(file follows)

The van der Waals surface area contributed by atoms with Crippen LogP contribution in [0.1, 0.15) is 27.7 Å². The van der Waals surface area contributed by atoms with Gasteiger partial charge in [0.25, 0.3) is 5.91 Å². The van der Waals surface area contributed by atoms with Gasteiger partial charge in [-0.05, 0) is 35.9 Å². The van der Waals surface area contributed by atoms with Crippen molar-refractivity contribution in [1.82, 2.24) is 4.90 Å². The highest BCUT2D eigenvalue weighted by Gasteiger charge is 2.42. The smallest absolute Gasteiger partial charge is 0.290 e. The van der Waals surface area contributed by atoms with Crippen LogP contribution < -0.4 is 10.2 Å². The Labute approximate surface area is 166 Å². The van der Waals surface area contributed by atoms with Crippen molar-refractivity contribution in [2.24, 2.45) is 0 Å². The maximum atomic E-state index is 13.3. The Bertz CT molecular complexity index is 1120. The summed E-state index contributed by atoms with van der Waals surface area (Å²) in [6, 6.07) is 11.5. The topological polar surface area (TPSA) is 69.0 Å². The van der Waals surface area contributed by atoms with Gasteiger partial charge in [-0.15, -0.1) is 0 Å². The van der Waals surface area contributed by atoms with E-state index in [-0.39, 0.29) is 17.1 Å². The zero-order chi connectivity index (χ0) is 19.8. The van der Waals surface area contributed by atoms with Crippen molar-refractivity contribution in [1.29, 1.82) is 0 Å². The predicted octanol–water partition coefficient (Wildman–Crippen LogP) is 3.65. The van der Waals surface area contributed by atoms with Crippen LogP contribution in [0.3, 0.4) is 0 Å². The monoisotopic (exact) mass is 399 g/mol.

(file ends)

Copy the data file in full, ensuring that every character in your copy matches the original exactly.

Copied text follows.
The van der Waals surface area contributed by atoms with Crippen LogP contribution in [0.1, 0.15) is 27.7 Å². The van der Waals surface area contributed by atoms with Gasteiger partial charge in [0.25, 0.3) is 5.91 Å². The van der Waals surface area contributed by atoms with Gasteiger partial charge in [-0.05, 0) is 35.9 Å². The van der Waals surface area contributed by atoms with Crippen molar-refractivity contribution in [1.82, 2.24) is 4.90 Å². The highest BCUT2D eigenvalue weighted by Gasteiger charge is 2.42. The smallest absolute Gasteiger partial charge is 0.290 e. The van der Waals surface area contributed by atoms with Crippen LogP contribution < -0.4 is 10.2 Å². The Labute approximate surface area is 166 Å². The van der Waals surface area contributed by atoms with Crippen molar-refractivity contribution in [2.24, 2.45) is 0 Å². The maximum atomic E-state index is 13.3. The Bertz CT molecular complexity index is 1120. The summed E-state index contributed by atoms with van der Waals surface area (Å²) in [6, 6.07) is 11.5. The topological polar surface area (TPSA) is 69.0 Å². The van der Waals surface area contributed by atoms with Gasteiger partial charge in [-0.15, -0.1) is 0 Å². The van der Waals surface area contributed by atoms with E-state index in [-0.39, 0.29) is 17.1 Å². The zero-order chi connectivity index (χ0) is 19.8. The van der Waals surface area contributed by atoms with Crippen molar-refractivity contribution in [1.29, 1.82) is 0 Å². The predicted octanol–water partition coefficient (Wildman–Crippen LogP) is 3.65. The van der Waals surface area contributed by atoms with Crippen LogP contribution in [0.3, 0.4) is 0 Å². The monoisotopic (exact) mass is 399 g/mol.